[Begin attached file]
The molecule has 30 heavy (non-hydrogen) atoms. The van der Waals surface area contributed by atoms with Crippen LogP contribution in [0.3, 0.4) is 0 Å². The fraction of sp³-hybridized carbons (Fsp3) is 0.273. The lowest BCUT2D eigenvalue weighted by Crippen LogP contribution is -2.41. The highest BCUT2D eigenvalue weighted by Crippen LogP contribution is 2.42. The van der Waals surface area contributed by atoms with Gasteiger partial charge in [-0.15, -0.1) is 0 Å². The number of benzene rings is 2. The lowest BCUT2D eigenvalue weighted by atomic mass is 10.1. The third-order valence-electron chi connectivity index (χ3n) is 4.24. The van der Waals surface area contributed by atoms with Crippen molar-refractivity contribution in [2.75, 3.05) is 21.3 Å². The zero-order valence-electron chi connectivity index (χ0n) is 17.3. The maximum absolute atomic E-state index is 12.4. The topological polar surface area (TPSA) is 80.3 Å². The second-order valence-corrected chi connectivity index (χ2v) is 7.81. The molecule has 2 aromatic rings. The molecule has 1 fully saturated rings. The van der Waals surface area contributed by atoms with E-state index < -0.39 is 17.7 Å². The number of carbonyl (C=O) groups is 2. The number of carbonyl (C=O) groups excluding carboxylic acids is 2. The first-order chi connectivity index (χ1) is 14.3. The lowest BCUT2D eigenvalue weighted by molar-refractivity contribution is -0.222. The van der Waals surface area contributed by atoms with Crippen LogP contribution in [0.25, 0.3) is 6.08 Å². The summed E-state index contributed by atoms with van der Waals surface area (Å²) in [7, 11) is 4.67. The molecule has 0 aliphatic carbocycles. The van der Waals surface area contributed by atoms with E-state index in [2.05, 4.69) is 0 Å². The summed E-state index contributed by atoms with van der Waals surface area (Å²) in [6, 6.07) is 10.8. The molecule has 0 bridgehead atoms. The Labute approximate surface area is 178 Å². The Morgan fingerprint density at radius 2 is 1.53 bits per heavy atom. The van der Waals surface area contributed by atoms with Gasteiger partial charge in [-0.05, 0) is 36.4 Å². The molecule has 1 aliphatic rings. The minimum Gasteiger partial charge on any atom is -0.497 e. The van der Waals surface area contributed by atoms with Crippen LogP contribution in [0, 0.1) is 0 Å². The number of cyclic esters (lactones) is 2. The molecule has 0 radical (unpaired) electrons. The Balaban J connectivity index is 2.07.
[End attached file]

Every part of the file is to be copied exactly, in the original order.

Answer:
The molecule has 30 heavy (non-hydrogen) atoms. The van der Waals surface area contributed by atoms with Crippen LogP contribution in [0.3, 0.4) is 0 Å². The fraction of sp³-hybridized carbons (Fsp3) is 0.273. The lowest BCUT2D eigenvalue weighted by Crippen LogP contribution is -2.41. The highest BCUT2D eigenvalue weighted by Crippen LogP contribution is 2.42. The van der Waals surface area contributed by atoms with Gasteiger partial charge in [-0.15, -0.1) is 0 Å². The number of benzene rings is 2. The lowest BCUT2D eigenvalue weighted by atomic mass is 10.1. The third-order valence-electron chi connectivity index (χ3n) is 4.24. The van der Waals surface area contributed by atoms with Crippen molar-refractivity contribution in [2.75, 3.05) is 21.3 Å². The zero-order valence-electron chi connectivity index (χ0n) is 17.3. The maximum absolute atomic E-state index is 12.4. The topological polar surface area (TPSA) is 80.3 Å². The second-order valence-corrected chi connectivity index (χ2v) is 7.81. The molecule has 2 aromatic rings. The molecule has 1 fully saturated rings. The van der Waals surface area contributed by atoms with E-state index < -0.39 is 17.7 Å². The number of carbonyl (C=O) groups is 2. The number of carbonyl (C=O) groups excluding carboxylic acids is 2. The first-order chi connectivity index (χ1) is 14.3. The lowest BCUT2D eigenvalue weighted by molar-refractivity contribution is -0.222. The van der Waals surface area contributed by atoms with Crippen LogP contribution in [0.25, 0.3) is 6.08 Å². The summed E-state index contributed by atoms with van der Waals surface area (Å²) in [7, 11) is 4.67. The molecule has 0 aliphatic carbocycles. The van der Waals surface area contributed by atoms with E-state index in [2.05, 4.69) is 0 Å². The summed E-state index contributed by atoms with van der Waals surface area (Å²) in [6, 6.07) is 10.8. The molecule has 0 bridgehead atoms. The Labute approximate surface area is 178 Å². The Morgan fingerprint density at radius 2 is 1.53 bits per heavy atom. The van der Waals surface area contributed by atoms with Gasteiger partial charge in [-0.05, 0) is 36.4 Å². The molecule has 1 aliphatic rings. The minimum Gasteiger partial charge on any atom is -0.497 e. The van der Waals surface area contributed by atoms with Crippen LogP contribution in [0, 0.1) is 0 Å². The number of cyclic esters (lactones) is 2. The molecule has 0 radical (unpaired) electrons. The Balaban J connectivity index is 2.07.